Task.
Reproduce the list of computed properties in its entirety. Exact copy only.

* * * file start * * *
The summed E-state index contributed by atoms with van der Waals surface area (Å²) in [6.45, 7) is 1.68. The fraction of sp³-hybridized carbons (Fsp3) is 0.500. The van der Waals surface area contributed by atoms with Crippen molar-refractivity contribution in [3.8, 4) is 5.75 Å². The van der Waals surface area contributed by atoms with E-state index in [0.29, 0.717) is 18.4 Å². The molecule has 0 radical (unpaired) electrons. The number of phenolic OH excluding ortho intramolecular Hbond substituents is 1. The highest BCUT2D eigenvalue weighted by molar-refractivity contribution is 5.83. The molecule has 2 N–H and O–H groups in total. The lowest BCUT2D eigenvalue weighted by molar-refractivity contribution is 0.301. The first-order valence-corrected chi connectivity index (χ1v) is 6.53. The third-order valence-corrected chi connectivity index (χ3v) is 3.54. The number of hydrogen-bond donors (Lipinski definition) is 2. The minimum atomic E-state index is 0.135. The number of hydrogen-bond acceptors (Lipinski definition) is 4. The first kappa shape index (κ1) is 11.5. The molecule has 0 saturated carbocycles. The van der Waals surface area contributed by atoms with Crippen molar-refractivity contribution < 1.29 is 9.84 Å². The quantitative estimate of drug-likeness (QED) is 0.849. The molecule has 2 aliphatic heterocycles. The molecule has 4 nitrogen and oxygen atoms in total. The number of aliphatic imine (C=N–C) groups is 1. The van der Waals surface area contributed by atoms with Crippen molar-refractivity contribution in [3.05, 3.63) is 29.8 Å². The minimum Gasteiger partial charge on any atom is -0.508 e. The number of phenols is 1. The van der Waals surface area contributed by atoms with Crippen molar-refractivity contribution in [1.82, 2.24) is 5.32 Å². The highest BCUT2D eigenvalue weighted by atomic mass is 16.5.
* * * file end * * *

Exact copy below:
The summed E-state index contributed by atoms with van der Waals surface area (Å²) in [6.45, 7) is 1.68. The fraction of sp³-hybridized carbons (Fsp3) is 0.500. The van der Waals surface area contributed by atoms with Crippen molar-refractivity contribution in [3.8, 4) is 5.75 Å². The van der Waals surface area contributed by atoms with E-state index in [0.29, 0.717) is 18.4 Å². The molecule has 0 radical (unpaired) electrons. The number of phenolic OH excluding ortho intramolecular Hbond substituents is 1. The highest BCUT2D eigenvalue weighted by molar-refractivity contribution is 5.83. The molecule has 2 N–H and O–H groups in total. The lowest BCUT2D eigenvalue weighted by molar-refractivity contribution is 0.301. The first-order valence-corrected chi connectivity index (χ1v) is 6.53. The third-order valence-corrected chi connectivity index (χ3v) is 3.54. The number of hydrogen-bond donors (Lipinski definition) is 2. The minimum atomic E-state index is 0.135. The number of hydrogen-bond acceptors (Lipinski definition) is 4. The first kappa shape index (κ1) is 11.5. The molecule has 0 saturated carbocycles. The van der Waals surface area contributed by atoms with Crippen molar-refractivity contribution < 1.29 is 9.84 Å². The quantitative estimate of drug-likeness (QED) is 0.849. The molecule has 2 aliphatic heterocycles. The molecule has 4 nitrogen and oxygen atoms in total. The number of aliphatic imine (C=N–C) groups is 1. The van der Waals surface area contributed by atoms with Crippen molar-refractivity contribution in [3.05, 3.63) is 29.8 Å². The minimum Gasteiger partial charge on any atom is -0.508 e. The number of phenols is 1. The van der Waals surface area contributed by atoms with Crippen molar-refractivity contribution in [1.82, 2.24) is 5.32 Å². The highest BCUT2D eigenvalue weighted by atomic mass is 16.5.